ST. LOUIS -- With Jhonny Peralta's return looming, the Cardinals are already working through various solutions to make what will soon be an overcrowded infield more manageable. A recent surge by second baseman Kolten Wong may only complicate things further.After trudging through the season's first month trying to enact changes
ST. LOUIS -- With Jhonny Peralta's return looming, the Cardinals are already working through various solutions to make what will soon be an overcrowded infield more manageable. A recent surge by second baseman Kolten Wong may only complicate things further.
After trudging through the season's first month trying to enact changes to the setup of his swing, Wong has found positive traction recently. He entered Tuesday enjoying a 10-game stretch in which he's hit .355/.444/.516 with a .961 OPS. The results have been standout, sure, but so has the approach, with Wong extending at-bats with more regularity and showing improved plate discipline.
To get here, he said on Tuesday, he had to first accept a step backward.
"We knew it was going to be tough, because I was doing a lot of changes to my swing to work toward making it better," Wong said. "I told [hitting coach John Mabry], as long as I know what I'm working toward, I'll take the struggles early, and I can make the adjustments later."
Those changes, as Wong explained in more detail, had mostly to do with his leg kick, and he has shortened the distance his foot travels from start to finish as part of that timing mechanism. That, he said, has kept him from lunging after as many offspeed pitches and getting jammed by inside fastballs.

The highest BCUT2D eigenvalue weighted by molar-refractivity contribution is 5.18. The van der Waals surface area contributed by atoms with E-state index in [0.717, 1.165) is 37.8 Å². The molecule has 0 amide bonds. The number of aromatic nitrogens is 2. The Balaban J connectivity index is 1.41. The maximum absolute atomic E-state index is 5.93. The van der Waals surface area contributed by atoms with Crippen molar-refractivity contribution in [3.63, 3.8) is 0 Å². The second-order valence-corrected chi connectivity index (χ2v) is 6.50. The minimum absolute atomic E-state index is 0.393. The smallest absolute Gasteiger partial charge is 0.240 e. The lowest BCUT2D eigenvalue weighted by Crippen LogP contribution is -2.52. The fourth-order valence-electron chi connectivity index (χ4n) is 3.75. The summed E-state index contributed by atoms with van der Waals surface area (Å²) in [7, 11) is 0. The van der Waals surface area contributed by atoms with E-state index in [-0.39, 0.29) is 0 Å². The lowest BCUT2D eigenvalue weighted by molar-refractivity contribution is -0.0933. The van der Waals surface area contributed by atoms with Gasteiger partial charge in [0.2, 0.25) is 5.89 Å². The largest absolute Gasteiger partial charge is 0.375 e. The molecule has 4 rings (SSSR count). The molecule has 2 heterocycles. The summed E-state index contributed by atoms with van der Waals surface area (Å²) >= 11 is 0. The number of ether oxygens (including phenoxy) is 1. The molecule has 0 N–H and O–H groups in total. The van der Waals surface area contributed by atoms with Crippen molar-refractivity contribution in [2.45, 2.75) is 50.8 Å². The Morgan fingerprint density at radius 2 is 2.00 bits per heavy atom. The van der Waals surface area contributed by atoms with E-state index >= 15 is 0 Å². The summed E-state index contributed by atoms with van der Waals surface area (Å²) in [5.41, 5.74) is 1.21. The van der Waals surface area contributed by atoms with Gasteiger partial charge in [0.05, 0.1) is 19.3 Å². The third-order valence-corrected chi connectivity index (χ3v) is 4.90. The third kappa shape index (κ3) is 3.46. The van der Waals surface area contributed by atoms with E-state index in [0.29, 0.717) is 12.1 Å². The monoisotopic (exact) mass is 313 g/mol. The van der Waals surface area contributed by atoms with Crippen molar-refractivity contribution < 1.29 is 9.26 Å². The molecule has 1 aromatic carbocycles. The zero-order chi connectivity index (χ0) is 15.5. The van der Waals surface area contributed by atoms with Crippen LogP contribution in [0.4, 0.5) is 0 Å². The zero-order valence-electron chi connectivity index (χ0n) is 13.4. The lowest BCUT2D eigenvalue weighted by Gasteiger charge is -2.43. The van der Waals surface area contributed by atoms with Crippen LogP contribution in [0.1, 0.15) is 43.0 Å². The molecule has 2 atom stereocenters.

"Still, I don't really feel 100 percent comfortable with everything," he said. "But I'm starting to get more of a grasp of the concept we're trying to work on. From there it's constantly putting in more time and more swings until it gets to being more second nature."
A skittish start in which he hit .206/.291/.250 through May 10 also prompted Wong to survey his own catchers. He asked Yadier Molina and Brayan Pena what they would do to get him out if he were an opponent, and Wong used those scouting reports to reaffirm the necessity of the work he was doing to steady his stance.
Wong picked an optimal time to start piecing things together, too, as his playing time seemed to be in jeopardy as the Cardinals considered ways to keep Aledmys Diaz on the field alongside Peralta. Replacing Wong doesn't seem such a given now.
"You can't control the fact that we have a lot of infielders," Wong said. "Whatever [manager] Mike [Matheny] wants to do with the lineup, I have no control over it. I just have to be ready when my name is called."
• Right-hander Seth Maness, on the disabled list with inflammation in his right elbow, plans to resume playing catch on Saturday, two weeks after he was shut down. Maness has not picked up a ball since being placed on the DL.
• Jake Matheny, the fourth of Matheny's five children, was named the Gatorade Baseball Player of the Year in Missouri on Tuesday. Jake, like his father, is a catcher, and he earned the honor a day after graduating from Westminster Christian Academy. In 31 games in his senior season, Jake hit .414 with an .820 slugging percentage, 11 homers and 43 RBIs.
"It's a great honor, and something I know he was extremely excited about and proud of," Matheny said. "You can't help but be a proud dad as you sit on the sidelines and watch."
Jenifer Langosch has covered the Cardinals for MLB.com since 2012, and previously covered the Pirates from 2007-11. Read her blog, follow her on Twitter, like her Facebook page and listen to her podcast.